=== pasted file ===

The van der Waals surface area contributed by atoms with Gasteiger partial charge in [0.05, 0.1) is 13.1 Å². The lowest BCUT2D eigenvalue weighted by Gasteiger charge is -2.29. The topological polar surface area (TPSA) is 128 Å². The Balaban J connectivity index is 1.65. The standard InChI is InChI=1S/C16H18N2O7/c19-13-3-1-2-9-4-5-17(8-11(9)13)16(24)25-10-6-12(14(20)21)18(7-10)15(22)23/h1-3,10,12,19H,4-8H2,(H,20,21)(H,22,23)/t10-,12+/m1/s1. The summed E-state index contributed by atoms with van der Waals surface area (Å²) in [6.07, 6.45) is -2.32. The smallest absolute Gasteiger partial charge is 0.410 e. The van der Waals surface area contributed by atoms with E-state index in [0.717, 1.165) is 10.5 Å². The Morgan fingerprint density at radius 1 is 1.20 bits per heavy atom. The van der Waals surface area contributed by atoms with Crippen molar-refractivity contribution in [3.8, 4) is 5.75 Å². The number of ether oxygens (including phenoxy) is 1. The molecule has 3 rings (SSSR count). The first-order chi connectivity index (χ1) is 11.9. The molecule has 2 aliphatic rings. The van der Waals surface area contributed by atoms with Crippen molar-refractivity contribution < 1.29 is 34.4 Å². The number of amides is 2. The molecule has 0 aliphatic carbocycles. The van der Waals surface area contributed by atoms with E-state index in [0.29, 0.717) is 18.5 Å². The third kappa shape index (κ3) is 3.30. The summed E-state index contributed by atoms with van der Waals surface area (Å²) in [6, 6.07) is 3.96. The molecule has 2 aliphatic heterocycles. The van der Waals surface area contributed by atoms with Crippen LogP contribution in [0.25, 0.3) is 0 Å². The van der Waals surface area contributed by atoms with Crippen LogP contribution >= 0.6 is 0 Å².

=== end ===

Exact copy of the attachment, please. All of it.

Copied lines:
The van der Waals surface area contributed by atoms with Gasteiger partial charge in [0.05, 0.1) is 13.1 Å². The lowest BCUT2D eigenvalue weighted by Gasteiger charge is -2.29. The topological polar surface area (TPSA) is 128 Å². The Balaban J connectivity index is 1.65. The standard InChI is InChI=1S/C16H18N2O7/c19-13-3-1-2-9-4-5-17(8-11(9)13)16(24)25-10-6-12(14(20)21)18(7-10)15(22)23/h1-3,10,12,19H,4-8H2,(H,20,21)(H,22,23)/t10-,12+/m1/s1. The summed E-state index contributed by atoms with van der Waals surface area (Å²) in [6.07, 6.45) is -2.32. The smallest absolute Gasteiger partial charge is 0.410 e. The van der Waals surface area contributed by atoms with E-state index in [0.717, 1.165) is 10.5 Å². The Morgan fingerprint density at radius 1 is 1.20 bits per heavy atom. The van der Waals surface area contributed by atoms with Crippen molar-refractivity contribution in [3.8, 4) is 5.75 Å². The number of ether oxygens (including phenoxy) is 1. The molecule has 3 rings (SSSR count). The first-order chi connectivity index (χ1) is 11.9. The molecule has 2 aliphatic rings. The van der Waals surface area contributed by atoms with Crippen molar-refractivity contribution < 1.29 is 34.4 Å². The number of amides is 2. The molecule has 0 aliphatic carbocycles. The van der Waals surface area contributed by atoms with E-state index in [0.29, 0.717) is 18.5 Å². The third kappa shape index (κ3) is 3.30. The summed E-state index contributed by atoms with van der Waals surface area (Å²) in [6, 6.07) is 3.96. The molecule has 2 aliphatic heterocycles. The van der Waals surface area contributed by atoms with Crippen LogP contribution in [0.25, 0.3) is 0 Å². The van der Waals surface area contributed by atoms with Crippen LogP contribution >= 0.6 is 0 Å².